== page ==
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LASER MICROBEAM AND MEDICAL PROGRAM (LAMMP) SEMINARS

Novel miniaturized endoscopic fiber-optic probes

Dr. Jiawen Li

Despite its popularity in imaging superficial tissues, such as the eye and skin, optical coherence tomography (OCT) suffers from a shallow penetration depth in tissue. Our work is focusing on addressing this limitation through the development of miniaturized fiber-optic probes that can be deployed deep inside human body, either via a catheter (endoscopically) or within a needle. I will describe two novel approaches that we have adopted. In the first project, we have developed a miniaturized endoscopic probe incorporating a 3D printed lens. The 3D printed lens is fabricated using direct laser writing, where a two-photon process is used to polymerise a photoresist, achieving micron-scale print resolution and sub-wavelength smoothness on the optical surface. We have combined the 3D printed lens with a 1mm diameter micromotor to fabricate a rapidly-rotating endoscopic probe, and integrated this with a VCSEL swept source light source to produce a long-range OCT scanning system for imaging of the airway lumen. In the second project, an all-fiber imaging probe was integrated with a flexible endoscopic needle (outer diameter 640μm) to enable optically-guided tissue aspiration through a bronchoscope. We show results on in situ images of a sheep airway, demonstrating the ability of the probe to distinguish between solid tissue, adipose and lung parenchyma.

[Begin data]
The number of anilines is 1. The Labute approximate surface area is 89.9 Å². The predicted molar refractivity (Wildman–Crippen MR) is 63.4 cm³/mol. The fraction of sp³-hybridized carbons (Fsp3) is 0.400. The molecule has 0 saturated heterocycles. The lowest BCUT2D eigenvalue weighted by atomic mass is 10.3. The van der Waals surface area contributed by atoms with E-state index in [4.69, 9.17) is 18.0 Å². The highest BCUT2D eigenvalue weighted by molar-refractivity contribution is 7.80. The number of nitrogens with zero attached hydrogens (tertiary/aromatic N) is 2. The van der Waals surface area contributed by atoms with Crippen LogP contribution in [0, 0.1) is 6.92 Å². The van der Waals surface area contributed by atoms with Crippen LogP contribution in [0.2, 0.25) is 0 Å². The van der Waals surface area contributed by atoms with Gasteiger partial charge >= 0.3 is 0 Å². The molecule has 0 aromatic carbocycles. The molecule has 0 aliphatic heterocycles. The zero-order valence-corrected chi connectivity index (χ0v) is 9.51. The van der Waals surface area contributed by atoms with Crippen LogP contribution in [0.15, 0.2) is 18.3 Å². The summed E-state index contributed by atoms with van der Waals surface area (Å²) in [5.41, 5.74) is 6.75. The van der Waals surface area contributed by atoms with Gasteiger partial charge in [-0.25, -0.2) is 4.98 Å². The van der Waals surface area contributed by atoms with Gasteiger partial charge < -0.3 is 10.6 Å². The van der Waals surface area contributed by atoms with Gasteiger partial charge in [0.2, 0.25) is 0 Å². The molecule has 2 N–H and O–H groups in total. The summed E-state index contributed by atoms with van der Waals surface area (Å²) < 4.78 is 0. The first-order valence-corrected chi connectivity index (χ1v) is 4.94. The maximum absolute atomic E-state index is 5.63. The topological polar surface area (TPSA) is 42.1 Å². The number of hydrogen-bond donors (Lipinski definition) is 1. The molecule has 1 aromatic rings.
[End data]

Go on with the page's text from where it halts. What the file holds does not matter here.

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The Laser Microbeam and Medical Program (LAMMP)
a NIH biotechnology resource facility at the Beckman Laser Institute

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